Are We Ready For a 'Quantum Surprise' From China?

Google engineers built a quantum computer that can perform a calculation in 200 seconds that would take a conventional computer 10,000 years, a feat that can only be described as impressive. But they got some blowback for their claim to have reached a crucial milestone—the point at which quantum computers can outperform conventional ones.

In 2012, John Preskill in Quanta magazine dubbed this milestone "quantum supremacy." The Googlers borrowed his phrase in the title of their paper—"Quantum supremacy using a programmable superconducting processor"—in the normally staid journal Nature.

Some engineers from rival IBM Corp. took issue with this characterization. In a blog post, they argued that the Nature paper did not describe an experiment that has relevance to any real-world application—and therefore that the quantum-supremacy milestone remains elusive.

Let's hope the IBMers are right. The potential of quantum computers to leverage the weirdness of subatomic physics to perform incredible feats of computation would pose a threat to our data-heavy internet-dependent world.

IBM Quantum Computing
Dario Gil, Director of IBM Research, standing in front of IBM Q System One on October 18, 2019 at the company's research facility in Yorktown Heights, N.Y. For U.S. national security, the nightmare is that China develops a working quantum computer without tipping its hand. Misha Friedman / Contributor/Getty

Most experts don't expect the quantum computing to be ready for prime time for 10 years or more. But that's just a guess. True quantum supremacy would render the most common form of encryption obsolete. Nobody really knows when the moment of reckoning will come when quantum computers will be capable of cracking any code to reveal the secrets of nations, or who will accomplish it first. The implications are fueling a race of sorts, as nations vie for a quantum edge.

The nightmare scenario, from the standpoint of U.S. national security, is that China develops a working quantum computer without tipping its hand. That would leave China free to decrypt secure communications and gain access to reams of U.S. intelligence data. "China could develop quantum computing in secret, earlier than anticipated, and employ it against sensitive communications to out maneuver or strategically outflank the U.S.," wrote Elsa Kania and John Costello in a report for the Center for a New American Security. "The arrival of such a quantum surprise would be difficult to assess and judge, and could confound U.S. intelligence assessments."

It's hard to overstate the potential for disruption that quantum computing represents. Current methods of encryption, developed in the 1970s, rely on mathematical complexity to deter hackers. Data is scrambled and can be unlocked with big numbers called "keys," which only senders and receivers possess. Without the key, cracking the code would take a calculation so large that it would take an eternity even with the world's best computers.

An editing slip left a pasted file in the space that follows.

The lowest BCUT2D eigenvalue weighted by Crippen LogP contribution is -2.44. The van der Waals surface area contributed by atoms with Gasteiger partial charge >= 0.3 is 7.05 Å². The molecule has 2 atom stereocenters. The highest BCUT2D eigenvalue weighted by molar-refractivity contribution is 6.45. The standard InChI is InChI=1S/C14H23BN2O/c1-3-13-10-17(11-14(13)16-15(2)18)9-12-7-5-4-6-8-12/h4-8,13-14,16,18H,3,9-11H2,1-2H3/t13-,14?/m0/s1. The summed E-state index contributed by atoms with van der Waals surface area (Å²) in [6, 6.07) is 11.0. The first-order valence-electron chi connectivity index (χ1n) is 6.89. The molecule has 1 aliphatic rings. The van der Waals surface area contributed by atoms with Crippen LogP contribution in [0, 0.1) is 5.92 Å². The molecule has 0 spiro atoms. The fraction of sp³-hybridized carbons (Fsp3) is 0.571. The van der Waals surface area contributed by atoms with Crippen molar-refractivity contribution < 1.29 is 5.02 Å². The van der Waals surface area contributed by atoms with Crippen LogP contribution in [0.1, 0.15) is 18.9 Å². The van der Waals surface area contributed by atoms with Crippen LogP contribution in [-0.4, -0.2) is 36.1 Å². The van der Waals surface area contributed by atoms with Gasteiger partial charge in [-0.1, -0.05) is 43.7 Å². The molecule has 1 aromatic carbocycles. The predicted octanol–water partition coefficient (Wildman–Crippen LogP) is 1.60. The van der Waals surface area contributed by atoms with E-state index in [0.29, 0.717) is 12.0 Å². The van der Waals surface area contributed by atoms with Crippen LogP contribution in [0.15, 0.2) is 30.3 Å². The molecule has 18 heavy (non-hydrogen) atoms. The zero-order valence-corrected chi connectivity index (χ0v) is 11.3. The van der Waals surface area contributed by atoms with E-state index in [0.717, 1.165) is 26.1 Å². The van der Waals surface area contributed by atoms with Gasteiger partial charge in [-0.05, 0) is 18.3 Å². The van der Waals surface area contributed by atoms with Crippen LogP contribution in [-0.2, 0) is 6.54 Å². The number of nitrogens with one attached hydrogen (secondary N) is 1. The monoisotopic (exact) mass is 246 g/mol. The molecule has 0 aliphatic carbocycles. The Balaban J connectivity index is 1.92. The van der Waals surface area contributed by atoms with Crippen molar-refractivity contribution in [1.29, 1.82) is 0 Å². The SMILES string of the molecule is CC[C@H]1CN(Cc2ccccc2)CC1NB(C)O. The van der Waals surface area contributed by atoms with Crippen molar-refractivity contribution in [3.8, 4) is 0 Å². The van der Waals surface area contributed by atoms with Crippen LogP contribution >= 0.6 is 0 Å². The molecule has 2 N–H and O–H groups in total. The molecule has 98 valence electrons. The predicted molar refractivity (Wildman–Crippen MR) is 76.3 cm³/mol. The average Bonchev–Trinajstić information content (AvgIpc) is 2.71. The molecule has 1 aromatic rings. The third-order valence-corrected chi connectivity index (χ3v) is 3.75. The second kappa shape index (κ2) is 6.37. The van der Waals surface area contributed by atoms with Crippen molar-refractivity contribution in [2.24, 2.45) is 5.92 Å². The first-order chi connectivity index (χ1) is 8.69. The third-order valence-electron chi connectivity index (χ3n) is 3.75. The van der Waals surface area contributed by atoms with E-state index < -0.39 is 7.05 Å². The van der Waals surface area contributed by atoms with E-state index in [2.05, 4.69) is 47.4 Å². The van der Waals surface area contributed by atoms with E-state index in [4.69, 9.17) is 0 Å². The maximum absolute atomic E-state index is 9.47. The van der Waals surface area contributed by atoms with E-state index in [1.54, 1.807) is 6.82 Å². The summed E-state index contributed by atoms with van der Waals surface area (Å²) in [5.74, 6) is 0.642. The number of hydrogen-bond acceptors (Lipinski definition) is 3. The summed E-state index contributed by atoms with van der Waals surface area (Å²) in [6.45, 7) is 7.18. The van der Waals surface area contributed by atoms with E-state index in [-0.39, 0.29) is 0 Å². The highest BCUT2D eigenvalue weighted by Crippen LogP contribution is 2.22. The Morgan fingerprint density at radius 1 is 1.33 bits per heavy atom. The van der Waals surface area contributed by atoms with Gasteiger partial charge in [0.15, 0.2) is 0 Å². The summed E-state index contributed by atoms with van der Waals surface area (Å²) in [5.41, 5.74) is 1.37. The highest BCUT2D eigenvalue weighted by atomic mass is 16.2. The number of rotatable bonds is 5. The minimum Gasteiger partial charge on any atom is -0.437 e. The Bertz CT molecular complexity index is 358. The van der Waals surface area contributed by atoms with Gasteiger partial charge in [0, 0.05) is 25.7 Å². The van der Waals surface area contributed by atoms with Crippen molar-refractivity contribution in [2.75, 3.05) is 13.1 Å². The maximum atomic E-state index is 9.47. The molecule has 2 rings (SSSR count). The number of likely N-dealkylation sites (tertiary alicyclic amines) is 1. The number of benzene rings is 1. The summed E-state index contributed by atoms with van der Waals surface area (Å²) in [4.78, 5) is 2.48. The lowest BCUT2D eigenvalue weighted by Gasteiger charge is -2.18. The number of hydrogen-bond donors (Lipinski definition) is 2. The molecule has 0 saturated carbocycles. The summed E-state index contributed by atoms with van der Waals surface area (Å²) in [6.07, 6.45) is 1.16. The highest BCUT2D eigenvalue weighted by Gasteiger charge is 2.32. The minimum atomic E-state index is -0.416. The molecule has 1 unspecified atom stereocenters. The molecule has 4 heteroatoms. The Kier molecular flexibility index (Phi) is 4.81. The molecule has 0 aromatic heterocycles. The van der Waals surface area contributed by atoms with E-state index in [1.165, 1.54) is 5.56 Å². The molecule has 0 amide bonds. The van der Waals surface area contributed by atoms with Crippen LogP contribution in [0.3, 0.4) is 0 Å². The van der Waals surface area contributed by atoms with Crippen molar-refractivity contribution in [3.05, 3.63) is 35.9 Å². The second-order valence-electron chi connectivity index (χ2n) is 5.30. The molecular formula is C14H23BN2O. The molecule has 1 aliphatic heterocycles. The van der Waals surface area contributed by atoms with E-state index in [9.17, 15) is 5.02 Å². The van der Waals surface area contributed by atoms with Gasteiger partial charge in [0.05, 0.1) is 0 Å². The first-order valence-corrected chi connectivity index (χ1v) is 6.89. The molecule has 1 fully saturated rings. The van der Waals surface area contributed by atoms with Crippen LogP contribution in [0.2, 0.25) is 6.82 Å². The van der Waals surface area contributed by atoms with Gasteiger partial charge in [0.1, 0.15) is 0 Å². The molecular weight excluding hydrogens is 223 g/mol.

A quantum computer, however, would make current encryption measures obsolete. Rather than manipulating bits, quantum computers take advantage of a peculiar quality of subatomic particles to exist in more than one "state" at a time. The physicist Edwin Schrodinger famously likened this "superposition of states" to a cat being both dead and alive at the same time. A particle of light (called a photon) can be made to represent 0, 1 and other values all at once. A quantum computer can manipulate these particles to perform many calculations simultaneously, vastly increasing the speed at which it can solve complex problems, such as cracking encryption.

China has made quantum computing a strategic imperative. Although China has been accused of stealing technology in the past, its quantum computing effort is home-grown and substantial. It reportedly spent $400 million on new research labs in Anhui province. China is not the only country developing quantum technology--the U.S., Europe and Japan also have projects in the works. An $80 million NSA project to build a quantum computer, called Penetrating Hard Targets, was revealed among the documents leaked by Edward Snowden.

To protect against quantum hacking, nations are developing a form of quantum encryption that would harden communications against quantum hacking. Rather than using numerical keys to encrypt data, a quantum communications network would employ particles such as photons. In a 2017 experiment, China's Micius satellite beamed photons to two different ground stations 1200 kilometers apart. The photons at one ground station were "entangled" with the photons at the other ground station. Entanglement is another oddity of quantum physics whereby two particles are somehow linked—Einstein called it "spooky action at a distance." Entangled particles could serve as unhackable keys to encrypted transmissions.

Micius is the first of a planned constellation of satellites that would serve as the backbone of a Chinese quantum communications network. China has also built a 2000-kilometer quantum trunk line between Beijing and Shanghai and has plans to extend the network nationwide.

To forestall a quantum surprise, standards organizations are already planning for new encryption protocols that would leave data less vulnerable to quantum computers. Moving to a new encryption scheme that didn't rely on large numeric keys would require a vast retooling of data communications.

U.S. policymakers also worry that China accomplish in quantum computing what it did in 5G communications: catch the U.S. industry flat-footed. What's needed, they say, is some kind of industrial policy in Washington. "We have really strong tech companies," says Christopher Painter, former top diplomat on cybersecurity at the U.S. State Department. "But if we really want to maintain an edge, we need to take this seriously at a strategic level."